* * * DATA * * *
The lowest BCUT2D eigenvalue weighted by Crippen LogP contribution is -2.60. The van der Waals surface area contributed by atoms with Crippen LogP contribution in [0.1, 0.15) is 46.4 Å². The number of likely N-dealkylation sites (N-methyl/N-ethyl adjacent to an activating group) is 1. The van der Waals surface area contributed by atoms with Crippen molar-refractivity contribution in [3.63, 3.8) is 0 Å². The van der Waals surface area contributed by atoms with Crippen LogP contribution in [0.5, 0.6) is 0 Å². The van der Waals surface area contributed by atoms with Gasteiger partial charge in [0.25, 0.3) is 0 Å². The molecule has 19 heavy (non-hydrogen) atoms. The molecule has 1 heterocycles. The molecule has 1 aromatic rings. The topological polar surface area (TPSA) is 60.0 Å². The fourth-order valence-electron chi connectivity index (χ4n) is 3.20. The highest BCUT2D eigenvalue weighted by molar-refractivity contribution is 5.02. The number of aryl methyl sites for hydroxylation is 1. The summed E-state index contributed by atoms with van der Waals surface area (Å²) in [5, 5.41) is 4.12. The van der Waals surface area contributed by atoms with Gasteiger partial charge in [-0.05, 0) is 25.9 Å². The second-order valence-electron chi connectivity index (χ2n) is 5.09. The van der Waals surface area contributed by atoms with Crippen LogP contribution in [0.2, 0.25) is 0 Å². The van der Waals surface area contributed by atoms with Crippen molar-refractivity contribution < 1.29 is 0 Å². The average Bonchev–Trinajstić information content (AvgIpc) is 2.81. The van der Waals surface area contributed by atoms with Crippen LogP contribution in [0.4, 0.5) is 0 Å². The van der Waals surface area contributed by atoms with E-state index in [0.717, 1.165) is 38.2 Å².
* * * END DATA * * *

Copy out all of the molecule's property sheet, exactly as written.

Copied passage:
The lowest BCUT2D eigenvalue weighted by Crippen LogP contribution is -2.60. The van der Waals surface area contributed by atoms with Crippen LogP contribution in [0.1, 0.15) is 46.4 Å². The number of likely N-dealkylation sites (N-methyl/N-ethyl adjacent to an activating group) is 1. The van der Waals surface area contributed by atoms with Crippen molar-refractivity contribution in [3.63, 3.8) is 0 Å². The van der Waals surface area contributed by atoms with Crippen LogP contribution in [0.5, 0.6) is 0 Å². The van der Waals surface area contributed by atoms with Gasteiger partial charge in [0.25, 0.3) is 0 Å². The molecule has 19 heavy (non-hydrogen) atoms. The molecule has 1 heterocycles. The molecule has 1 aromatic rings. The topological polar surface area (TPSA) is 60.0 Å². The fourth-order valence-electron chi connectivity index (χ4n) is 3.20. The highest BCUT2D eigenvalue weighted by molar-refractivity contribution is 5.02. The number of aryl methyl sites for hydroxylation is 1. The summed E-state index contributed by atoms with van der Waals surface area (Å²) in [5, 5.41) is 4.12. The van der Waals surface area contributed by atoms with Gasteiger partial charge in [-0.05, 0) is 25.9 Å². The second-order valence-electron chi connectivity index (χ2n) is 5.09. The van der Waals surface area contributed by atoms with Crippen LogP contribution in [0.2, 0.25) is 0 Å². The van der Waals surface area contributed by atoms with Crippen molar-refractivity contribution < 1.29 is 0 Å². The average Bonchev–Trinajstić information content (AvgIpc) is 2.81. The van der Waals surface area contributed by atoms with Crippen LogP contribution in [0.4, 0.5) is 0 Å². The van der Waals surface area contributed by atoms with E-state index in [0.717, 1.165) is 38.2 Å².